Restoration of California Deltaic and Coastal Wetlands
The American Carbon Registry has partnered with the Sacramento–San Joaquin Delta Conservancy, the California Coastal Conservancy, the California Department of Water Resources (DWR), The Nature Conservancy, HydroFocus and Tierra Resources to develop a new carbon offset methodology to quantify greenhouse gas (GHG) emissions reductions from the restoration of California deltaic and coastal wetlands. Funding for methodology development was provided by the Sacramento Municipal Utility District (SMUD), the California Coastal Conservancy, Metropolitan Water District and DWR.
The methodology builds upon ACR’s approved methodology, Restoration of Degraded Deltaic Wetlands of the Mississippi Delta, by integrating California data and region-specific restoration techniques to create a rigorous framework for quantifying baseline and project emissions that are unique to wetlands in California.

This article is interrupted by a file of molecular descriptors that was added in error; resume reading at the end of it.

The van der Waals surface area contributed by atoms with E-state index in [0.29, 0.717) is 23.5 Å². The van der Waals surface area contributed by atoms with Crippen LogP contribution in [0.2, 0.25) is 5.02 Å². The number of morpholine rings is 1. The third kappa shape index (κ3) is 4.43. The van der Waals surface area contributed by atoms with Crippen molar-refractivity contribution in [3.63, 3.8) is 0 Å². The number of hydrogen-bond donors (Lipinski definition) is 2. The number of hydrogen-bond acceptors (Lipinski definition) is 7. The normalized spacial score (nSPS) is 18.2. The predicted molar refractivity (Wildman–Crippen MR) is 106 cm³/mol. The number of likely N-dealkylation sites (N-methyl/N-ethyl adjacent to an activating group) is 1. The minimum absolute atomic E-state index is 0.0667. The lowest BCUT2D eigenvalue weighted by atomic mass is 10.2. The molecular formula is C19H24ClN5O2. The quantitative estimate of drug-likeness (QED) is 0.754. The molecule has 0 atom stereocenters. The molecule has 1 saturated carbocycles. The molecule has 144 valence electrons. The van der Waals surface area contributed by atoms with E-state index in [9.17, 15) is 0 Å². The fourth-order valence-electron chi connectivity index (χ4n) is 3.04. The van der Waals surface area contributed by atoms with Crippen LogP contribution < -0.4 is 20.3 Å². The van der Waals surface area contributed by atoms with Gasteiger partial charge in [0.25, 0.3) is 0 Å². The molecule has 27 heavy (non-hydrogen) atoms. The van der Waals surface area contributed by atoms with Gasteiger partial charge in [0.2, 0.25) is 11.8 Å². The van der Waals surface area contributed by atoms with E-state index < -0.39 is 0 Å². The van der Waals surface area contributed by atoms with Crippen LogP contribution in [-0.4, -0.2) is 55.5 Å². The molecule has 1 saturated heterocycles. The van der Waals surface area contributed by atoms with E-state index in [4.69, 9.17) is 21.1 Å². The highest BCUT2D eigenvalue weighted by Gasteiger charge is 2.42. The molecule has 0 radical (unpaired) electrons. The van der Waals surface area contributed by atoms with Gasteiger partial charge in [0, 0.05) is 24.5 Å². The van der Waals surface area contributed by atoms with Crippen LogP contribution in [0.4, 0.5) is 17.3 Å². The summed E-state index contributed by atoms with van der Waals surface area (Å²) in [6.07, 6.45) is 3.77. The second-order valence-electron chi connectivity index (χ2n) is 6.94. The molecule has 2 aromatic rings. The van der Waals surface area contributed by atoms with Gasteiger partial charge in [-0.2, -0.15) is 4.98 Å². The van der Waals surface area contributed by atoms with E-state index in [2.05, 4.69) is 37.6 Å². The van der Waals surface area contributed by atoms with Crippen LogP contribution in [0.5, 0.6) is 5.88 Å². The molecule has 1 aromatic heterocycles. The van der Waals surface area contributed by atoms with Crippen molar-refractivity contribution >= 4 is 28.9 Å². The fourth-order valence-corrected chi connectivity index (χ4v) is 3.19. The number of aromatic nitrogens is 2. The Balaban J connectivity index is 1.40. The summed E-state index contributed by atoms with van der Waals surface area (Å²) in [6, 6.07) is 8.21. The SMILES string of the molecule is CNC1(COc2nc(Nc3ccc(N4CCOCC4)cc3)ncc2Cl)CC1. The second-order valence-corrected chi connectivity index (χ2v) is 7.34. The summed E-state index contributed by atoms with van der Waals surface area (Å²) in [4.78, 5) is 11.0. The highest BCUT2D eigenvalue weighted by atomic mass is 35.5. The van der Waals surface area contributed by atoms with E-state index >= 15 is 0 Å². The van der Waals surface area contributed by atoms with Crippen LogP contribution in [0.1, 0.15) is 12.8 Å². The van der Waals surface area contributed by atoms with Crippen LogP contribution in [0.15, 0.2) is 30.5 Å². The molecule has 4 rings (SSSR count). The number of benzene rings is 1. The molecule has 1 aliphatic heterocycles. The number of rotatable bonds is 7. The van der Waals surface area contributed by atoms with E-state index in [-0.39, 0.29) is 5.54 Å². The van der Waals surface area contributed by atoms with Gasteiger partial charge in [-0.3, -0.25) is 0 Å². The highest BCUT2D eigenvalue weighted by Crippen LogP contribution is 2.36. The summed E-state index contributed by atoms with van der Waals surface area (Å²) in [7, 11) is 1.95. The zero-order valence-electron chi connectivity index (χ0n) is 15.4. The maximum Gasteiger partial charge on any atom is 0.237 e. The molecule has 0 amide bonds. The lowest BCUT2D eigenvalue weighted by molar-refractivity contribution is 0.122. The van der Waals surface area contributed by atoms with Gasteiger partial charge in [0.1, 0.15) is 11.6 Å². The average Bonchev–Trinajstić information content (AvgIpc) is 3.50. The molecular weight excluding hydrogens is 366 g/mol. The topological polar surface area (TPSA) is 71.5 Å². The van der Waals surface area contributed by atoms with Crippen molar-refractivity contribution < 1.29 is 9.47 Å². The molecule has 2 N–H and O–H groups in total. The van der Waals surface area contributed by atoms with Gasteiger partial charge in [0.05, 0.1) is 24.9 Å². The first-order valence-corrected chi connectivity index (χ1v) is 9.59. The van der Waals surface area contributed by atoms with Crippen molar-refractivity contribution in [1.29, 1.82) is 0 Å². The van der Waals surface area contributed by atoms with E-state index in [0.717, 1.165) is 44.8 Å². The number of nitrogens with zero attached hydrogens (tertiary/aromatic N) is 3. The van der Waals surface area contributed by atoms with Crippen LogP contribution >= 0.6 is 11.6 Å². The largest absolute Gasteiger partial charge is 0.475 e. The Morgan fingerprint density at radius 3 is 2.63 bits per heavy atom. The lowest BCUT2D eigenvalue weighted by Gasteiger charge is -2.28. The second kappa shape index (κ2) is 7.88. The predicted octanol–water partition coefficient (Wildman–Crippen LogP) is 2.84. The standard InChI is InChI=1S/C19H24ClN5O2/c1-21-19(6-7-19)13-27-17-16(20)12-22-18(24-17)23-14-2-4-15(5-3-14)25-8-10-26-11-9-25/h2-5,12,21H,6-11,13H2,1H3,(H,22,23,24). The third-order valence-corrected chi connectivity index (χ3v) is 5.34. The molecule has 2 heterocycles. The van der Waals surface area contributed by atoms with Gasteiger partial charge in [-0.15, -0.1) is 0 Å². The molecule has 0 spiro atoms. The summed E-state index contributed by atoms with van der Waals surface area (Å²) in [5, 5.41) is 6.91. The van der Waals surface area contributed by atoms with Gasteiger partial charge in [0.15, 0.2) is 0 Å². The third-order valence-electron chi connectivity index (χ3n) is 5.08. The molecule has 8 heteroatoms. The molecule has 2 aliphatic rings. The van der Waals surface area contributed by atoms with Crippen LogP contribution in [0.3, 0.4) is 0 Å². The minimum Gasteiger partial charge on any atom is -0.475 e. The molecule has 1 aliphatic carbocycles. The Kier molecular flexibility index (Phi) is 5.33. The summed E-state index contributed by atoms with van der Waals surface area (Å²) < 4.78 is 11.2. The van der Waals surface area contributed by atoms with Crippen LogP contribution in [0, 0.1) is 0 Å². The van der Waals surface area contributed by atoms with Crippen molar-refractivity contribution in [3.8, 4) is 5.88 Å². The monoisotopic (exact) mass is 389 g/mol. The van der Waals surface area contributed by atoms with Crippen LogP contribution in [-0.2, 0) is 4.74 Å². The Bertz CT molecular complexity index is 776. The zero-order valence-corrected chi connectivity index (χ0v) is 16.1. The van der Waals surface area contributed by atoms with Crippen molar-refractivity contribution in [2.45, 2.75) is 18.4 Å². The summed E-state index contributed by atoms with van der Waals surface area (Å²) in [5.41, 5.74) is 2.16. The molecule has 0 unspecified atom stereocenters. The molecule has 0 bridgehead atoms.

Research in the San Joaquin delta shows that, per acre, wetlands are the most carbon-rich ecosystem. The U.S. Geological Survey (USGS), DWR, HydroFocus and the University of California at Berkeley have been studying these wetlands since the 1980s and have documented very high rates of primary productivity and carbon sequestration in wetlands, as well as significant GHG losses due to subsidence and oxidation. These data will support estimates of baseline emissions for wetland restoration projects.
Eligible project types in the methodology will include wetland creation and a switch from row crops to rice cultivation in the Sacramento-San Joaquin Delta, as well as tidal wetland creation in the Suisun Marsh and California coastal areas. In the absence of these projects (i.e., the baseline scenario), wetlands would continue to subside, or in some cases disappear entirely, or result in severe CO2 oxidation. If restored, these ecosystems can store large quantities of carbon in rich peat soils.
ACR’s methodology approval process includes an extensive internal review, a public comment period, and a detailed and iterative scientific peer review by a technical group of sector experts.
The methodology was open for public comment through February 12, 2016.